Artificial light affects us in subtle ways. At its best, ambient lighting can relax, soothe or excite, but used poorly it can drain us of energy and disrupt sleep. What if lighting could adapt automatically to meet our individual needs?
The result, say a team of European researchers, would be an improvement in the general well-being of anybody who spends long periods in artificially lit buildings, particularly the elderly and the infirm, but also factory and office workers.
“Studies have shown that the quality and type of lighting can have a significant impact on our health and comfort,” explains Edith Maier, a researcher at Vorarlberg University of Applied Sciences (FHV) in Austria.
Maier coordinated the EU-funded Aladin project which brought together academic and industrial partners from Austria, Germany, Hungary, Italy and Romania to develop an innovative ambient lighting system that adapts intelligently to individual needs and wishes.
The system uses information from biosensors worn by the occupants of a room or building to determine what users are doing and then changes the lighting accordingly. The researchers’ goal is to use the technology to improve the wellbeing of the elderly, people suffering from age-related illnesses and people with reduced mobility, many of whom spend a lot of time confined indoors.
“Poor lighting can accentuate existing vision problems and reading difficulties among the elderly, it can cause depression and disrupt sleep cycles,” Maier says. “By automatically adapting the lighting in a room to what people are doing, many of these psychological and physiological problems can be reduced.”
Most adaptive ambient lighting systems in use today do not take individual needs and activities into account. They rely instead on a preset-time cycle to brighten and dim during certain periods of the day. In contrast, the Aladin system uses data from sensors in a glove worn by users to measure their heart rate and skin conductance response – the electrical resistance of the skin which goes up during periods of activity and down while at rest. Fed wirelessly into a control system, the bio-data lets the system know automatically when to switch between a brightly lit “active setting” and a more subdued relaxation mode.
Soothing to sleep, awakening refreshed
“If someone is trying to concentrate on a task, such as reading a book or sewing, the light in the room will intensify, but if they are simply relaxing or trying to sleep it will dim,” Maier explains.
And just as a sunny day brightens our mood, the system could be used to gradually awaken users to a cool, bright light in the morning so they get up feeling refreshed, and lull them to sleep with a subtle glow in the evenings. The system settings can be changed by users via an easy-to-use interface accessed through a TV screen and remote control.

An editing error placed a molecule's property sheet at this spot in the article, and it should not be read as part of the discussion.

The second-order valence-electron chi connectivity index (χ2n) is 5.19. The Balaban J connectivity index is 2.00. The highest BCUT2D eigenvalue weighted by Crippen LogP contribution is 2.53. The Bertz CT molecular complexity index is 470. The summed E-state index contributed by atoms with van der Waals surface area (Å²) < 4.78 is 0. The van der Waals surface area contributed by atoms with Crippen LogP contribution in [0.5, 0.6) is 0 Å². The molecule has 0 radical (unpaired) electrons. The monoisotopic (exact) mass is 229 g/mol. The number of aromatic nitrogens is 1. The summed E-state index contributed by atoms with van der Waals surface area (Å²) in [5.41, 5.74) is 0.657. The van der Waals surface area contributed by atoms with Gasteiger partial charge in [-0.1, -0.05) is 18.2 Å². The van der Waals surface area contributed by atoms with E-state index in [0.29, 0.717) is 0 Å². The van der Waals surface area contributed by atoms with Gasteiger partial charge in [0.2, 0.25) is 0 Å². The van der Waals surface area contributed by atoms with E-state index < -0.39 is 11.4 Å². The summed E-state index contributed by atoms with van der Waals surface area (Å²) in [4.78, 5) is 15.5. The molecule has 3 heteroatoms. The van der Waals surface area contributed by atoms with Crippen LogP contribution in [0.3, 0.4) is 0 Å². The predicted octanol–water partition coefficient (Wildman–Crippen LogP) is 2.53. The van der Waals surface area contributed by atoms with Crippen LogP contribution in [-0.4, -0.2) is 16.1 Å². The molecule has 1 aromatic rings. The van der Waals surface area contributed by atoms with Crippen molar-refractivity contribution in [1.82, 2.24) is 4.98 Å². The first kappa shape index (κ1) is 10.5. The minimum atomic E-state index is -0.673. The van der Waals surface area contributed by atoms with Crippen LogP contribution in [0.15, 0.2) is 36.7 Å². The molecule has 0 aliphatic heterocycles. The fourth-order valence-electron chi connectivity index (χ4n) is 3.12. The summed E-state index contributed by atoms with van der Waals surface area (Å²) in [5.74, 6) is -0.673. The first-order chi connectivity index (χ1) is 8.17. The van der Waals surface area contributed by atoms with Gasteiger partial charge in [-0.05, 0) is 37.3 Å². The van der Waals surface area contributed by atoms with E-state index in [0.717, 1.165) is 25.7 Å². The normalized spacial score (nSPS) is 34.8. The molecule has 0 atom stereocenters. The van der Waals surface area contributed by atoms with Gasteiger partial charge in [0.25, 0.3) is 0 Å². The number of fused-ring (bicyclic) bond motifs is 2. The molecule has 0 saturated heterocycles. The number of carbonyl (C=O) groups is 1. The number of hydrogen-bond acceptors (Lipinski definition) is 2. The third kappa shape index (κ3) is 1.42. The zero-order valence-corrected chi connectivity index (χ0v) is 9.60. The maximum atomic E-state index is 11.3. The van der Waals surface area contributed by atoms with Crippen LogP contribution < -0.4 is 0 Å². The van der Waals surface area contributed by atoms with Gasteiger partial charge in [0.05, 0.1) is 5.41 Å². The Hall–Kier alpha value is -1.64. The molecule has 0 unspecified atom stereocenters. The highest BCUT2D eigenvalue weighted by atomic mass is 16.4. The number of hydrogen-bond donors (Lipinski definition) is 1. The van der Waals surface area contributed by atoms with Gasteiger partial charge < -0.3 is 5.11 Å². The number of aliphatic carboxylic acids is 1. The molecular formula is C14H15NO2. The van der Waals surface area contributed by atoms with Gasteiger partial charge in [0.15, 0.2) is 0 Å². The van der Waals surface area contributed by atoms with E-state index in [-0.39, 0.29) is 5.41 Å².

The Aladin researchers are also studying ways in which different intensities and colours of light can be used to assist mobility in a building, such as by automatically highlighting obstacles and dangers. “This could be particularly useful for people suffering from dementia who can easily become disorientated,” Maier notes.
More than a hundred people participated in a series of lab and field tests conducted in Austria, Italy and Germany. The trials showed that elderly people quickly learnt how to use the system and, over the course of three months, experienced improvements in their general wellbeing, including less trouble reading and less disturbed sleep patterns.
Though the prototype system was designed to be installed in a single room in a private home, Maier believes that the real market for the technology is in care homes and residential buildings built specifically for the elderly.
One reason is cost. Building and installing each prototype system cost between €10,000 and €12,000, and even taking into account economies of scale Maier expects a commercial version to run to €5,000 for an individual installation. On the other hand, in a large building, such as a block of apartments or a care home, the price of the installation per resident would be reduced considerably.
Ageing population promises a large market
With Europe’s population ageing, many more care homes and elderly residences are being built, creating a large market for technologies that can improve the quality of life for elderly people and keep them active and less dependent on others for longer.
Maier sees the Aladin system initially being used as part of building management systems that control not only lighting but also temperature, communications and safety. She also sees potential for the concept to be used in factories and offices to help improve the productivity of workers and even in vehicles to help keep drivers alert and awake.
“Because the Aladin system is built using an open and modular architecture it can easily be integrated with other systems,” the project coordinator notes.
Project partners are currently in talks with several lighting companies with a view to developing the Aladin prototype into a commercial product. They plan to showcase the results of their work to an international audience at the Human-Computer Interface International (HCII) conference in San Diego in the United States in July.
The Aladin project received funding from the ICT strand of the European Union’s Sixth Framework Programme. Edith Maier and Guido Kempter of the University of Applied Sciences, Vorarlberg, Austria contributed to this release.
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